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Jim Ruland's Top 5 Favorite Punk Books

Jim Ruland—Top 5 Punk Books
18 November 2021

(Photo by Clair McAllister)

Playing Favorites is an interview series where creative people pick a topic and tell us their five favorite things about it. Opinions expressed in this series are those of the interviewees and do not reflect the opinions of S.W. Lauden or The Big Takeover.

Jim Ruland’s name is quickly becoming synonymous with excellent punk rock non-fiction. Starting with My Damage: The Story of a Punk Rock Survivor (De Capo Press), his 2015 collaboration with Black Flag/Circle Jerks legend Keith Morris, he his been on an impressive music biography streak. Ruland’s follow up, Do What You Want: The Story of Bad Religion (Hachette Books), was universally praised. His next book, Corporate Rock Sucks: The Rise and Fall of SST Records (Hachette Books) is available for pre-order now.

Jim Ruland—Top 5 Punk Books


5. NOFX: The Hepatitis Bathtub and Other Stories
by NOFX and Jeff Alulis (Da Capo Press 2016)
One of the gnarliest punk books ever written. Cowriter Jeff Alulis (a.k.a. Jeff Penalty who briefly sang with Dead Kennedys) worked with the band on its documentary series Backstage Passport so he had incredible access. It’s got a unique structure and is surprisingly suspenseful.

4. Blight at the End of the Funnel
by Edward Colver (Last Gasp 2015)
You can’t tell the story of LA punk in the ’80s without Edward Colver. Flipping through the pages is like watching the history of LA punk unfold. Colver is an underappreciated chronicler of the scene and an absolute genius with a camera.

3. Punk Elegies: True Tales of Death Trip Kids, Wrongful Sex, and Trial by Angel Dust
by Allan MacDonnell (Rare Bird Books 2015)
MacDonnell’s memoir of his time in the scene (he wrote for Slash magazine) is the perfect mix of shocking stories and beautiful writing—all done without a whiff of romanticism.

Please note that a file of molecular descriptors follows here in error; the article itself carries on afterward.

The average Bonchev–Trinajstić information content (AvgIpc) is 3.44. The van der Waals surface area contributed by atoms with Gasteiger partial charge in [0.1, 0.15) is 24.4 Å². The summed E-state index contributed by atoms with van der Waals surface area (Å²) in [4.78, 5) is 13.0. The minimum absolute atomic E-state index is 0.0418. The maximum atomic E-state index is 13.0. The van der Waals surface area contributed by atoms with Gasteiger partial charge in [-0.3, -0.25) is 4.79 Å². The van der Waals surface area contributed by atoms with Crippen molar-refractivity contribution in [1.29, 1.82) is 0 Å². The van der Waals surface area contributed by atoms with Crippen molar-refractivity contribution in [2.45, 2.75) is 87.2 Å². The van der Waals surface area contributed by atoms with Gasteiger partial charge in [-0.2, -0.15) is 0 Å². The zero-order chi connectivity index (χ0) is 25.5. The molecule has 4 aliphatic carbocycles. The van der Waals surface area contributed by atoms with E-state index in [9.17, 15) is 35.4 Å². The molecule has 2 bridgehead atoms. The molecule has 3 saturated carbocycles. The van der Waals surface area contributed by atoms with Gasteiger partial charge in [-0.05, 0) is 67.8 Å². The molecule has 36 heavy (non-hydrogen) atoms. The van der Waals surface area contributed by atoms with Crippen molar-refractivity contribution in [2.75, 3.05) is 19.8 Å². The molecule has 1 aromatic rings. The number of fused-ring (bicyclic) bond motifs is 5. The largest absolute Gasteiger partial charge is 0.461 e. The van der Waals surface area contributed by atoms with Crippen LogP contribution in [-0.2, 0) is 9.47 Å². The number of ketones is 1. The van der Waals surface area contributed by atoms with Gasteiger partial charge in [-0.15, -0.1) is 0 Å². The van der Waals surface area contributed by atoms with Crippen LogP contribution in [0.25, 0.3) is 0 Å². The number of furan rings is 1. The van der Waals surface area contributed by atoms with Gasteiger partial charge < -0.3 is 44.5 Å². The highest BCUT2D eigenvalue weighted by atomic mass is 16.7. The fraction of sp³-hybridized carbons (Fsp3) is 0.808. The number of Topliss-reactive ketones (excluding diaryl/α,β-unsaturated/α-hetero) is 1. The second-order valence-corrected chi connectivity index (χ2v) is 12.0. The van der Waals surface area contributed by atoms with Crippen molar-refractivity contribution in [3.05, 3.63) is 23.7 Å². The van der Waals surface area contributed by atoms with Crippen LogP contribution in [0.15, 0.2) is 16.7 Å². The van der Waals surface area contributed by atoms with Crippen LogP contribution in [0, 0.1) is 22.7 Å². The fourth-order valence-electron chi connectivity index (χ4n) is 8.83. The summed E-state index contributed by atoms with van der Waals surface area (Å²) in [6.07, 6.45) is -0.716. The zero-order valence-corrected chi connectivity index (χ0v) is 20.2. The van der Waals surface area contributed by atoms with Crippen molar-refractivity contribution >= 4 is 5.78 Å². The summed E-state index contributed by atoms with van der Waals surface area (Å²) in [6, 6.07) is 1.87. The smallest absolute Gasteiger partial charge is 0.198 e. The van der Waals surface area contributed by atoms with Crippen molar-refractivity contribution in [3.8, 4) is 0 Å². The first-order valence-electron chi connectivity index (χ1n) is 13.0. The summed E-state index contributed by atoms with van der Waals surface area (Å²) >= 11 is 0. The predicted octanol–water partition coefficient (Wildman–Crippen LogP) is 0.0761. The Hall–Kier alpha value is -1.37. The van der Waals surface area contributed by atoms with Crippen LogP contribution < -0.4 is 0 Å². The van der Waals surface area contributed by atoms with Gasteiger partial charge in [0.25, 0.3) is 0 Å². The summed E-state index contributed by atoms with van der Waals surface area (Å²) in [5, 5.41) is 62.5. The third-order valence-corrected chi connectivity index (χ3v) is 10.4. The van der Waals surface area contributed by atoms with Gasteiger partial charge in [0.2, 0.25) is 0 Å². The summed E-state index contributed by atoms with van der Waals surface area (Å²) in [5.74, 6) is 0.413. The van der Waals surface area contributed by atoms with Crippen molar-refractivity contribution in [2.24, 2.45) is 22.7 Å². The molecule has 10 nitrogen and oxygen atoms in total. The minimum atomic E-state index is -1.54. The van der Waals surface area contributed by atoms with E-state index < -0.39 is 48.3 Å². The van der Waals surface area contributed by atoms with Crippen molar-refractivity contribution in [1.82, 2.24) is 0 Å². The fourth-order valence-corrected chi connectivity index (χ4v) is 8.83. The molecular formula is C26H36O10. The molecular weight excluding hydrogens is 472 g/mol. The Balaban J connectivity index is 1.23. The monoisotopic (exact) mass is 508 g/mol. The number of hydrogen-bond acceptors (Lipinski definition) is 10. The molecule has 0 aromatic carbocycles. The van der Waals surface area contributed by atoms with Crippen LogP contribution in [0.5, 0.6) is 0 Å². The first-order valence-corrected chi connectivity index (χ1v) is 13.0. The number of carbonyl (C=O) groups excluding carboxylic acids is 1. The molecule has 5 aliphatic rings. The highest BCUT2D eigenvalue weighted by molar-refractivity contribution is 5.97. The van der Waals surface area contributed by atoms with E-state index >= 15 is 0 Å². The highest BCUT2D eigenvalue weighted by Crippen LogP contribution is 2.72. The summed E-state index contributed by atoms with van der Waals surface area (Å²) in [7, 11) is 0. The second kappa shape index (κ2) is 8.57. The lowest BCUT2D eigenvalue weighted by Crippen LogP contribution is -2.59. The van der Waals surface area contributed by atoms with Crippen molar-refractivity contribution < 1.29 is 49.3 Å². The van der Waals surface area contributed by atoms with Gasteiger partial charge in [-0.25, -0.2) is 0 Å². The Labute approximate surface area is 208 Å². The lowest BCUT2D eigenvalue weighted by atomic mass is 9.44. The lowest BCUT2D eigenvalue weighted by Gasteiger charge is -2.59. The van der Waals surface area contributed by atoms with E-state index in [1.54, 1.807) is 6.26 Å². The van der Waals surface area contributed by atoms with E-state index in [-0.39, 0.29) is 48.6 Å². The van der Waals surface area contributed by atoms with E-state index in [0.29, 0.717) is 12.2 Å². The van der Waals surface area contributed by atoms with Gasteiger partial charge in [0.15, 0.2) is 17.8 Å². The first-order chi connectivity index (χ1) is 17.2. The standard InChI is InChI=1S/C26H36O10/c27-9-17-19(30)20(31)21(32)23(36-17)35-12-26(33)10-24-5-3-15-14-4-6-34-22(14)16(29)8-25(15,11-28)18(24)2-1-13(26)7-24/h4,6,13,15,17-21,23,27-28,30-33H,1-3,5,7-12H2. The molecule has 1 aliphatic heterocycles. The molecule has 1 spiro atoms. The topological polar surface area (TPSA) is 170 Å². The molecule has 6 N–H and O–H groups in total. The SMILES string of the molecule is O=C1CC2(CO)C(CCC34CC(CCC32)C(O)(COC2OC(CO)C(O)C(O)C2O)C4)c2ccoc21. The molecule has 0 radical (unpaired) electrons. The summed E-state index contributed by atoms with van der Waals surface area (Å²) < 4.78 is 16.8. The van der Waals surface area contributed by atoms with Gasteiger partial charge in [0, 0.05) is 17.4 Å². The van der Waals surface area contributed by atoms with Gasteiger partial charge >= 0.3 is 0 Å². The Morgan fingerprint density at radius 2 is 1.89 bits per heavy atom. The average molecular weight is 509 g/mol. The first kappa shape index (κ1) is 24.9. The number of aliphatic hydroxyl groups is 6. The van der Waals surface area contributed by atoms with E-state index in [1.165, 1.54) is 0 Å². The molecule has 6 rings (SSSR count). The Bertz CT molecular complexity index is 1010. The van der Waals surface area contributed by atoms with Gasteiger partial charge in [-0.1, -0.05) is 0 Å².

2. We Got Power! Hardcore Punk Scenes from 1980s Southern California
by Dave Markey and Jordan Schwartz (Bazillion Points 2012)
Although the zine didn’t have a long run, they interviewed all the heavy hitters. In addition to reprinting all six issues, the volume collects essays from folks like Tony Adolescent, Jula Bell, Eugene Tatu (remember him?), and Daniel “Shredder” Weizmann. It’s loaded with photos and its outstanding design makes We Got Power! a joy to read.

1. Taking Punk to the Masses: From Nowhere to Nevermind
by Jacob McMurray (Fantagraphics 2011)
The book is essentially a catalog for the Experience Music Project at Seattle’s Space Needle. Beautiful photography, arresting layout, and concise oral histories. The book comes with a DVD that’s loaded with in-depth interviews. The focus is on the Pacific Northwest, a region that has been oversaturated in terms of coverage in recent years, but I still learned a ton.

Previously on Playing Favorites:
Frank Turner’s Top 5 Favorite Venues
Jenn Alva’s Top 5 Favorite Punk Singers
Joey Cape’s Top 5 Favorite Tour Restaurants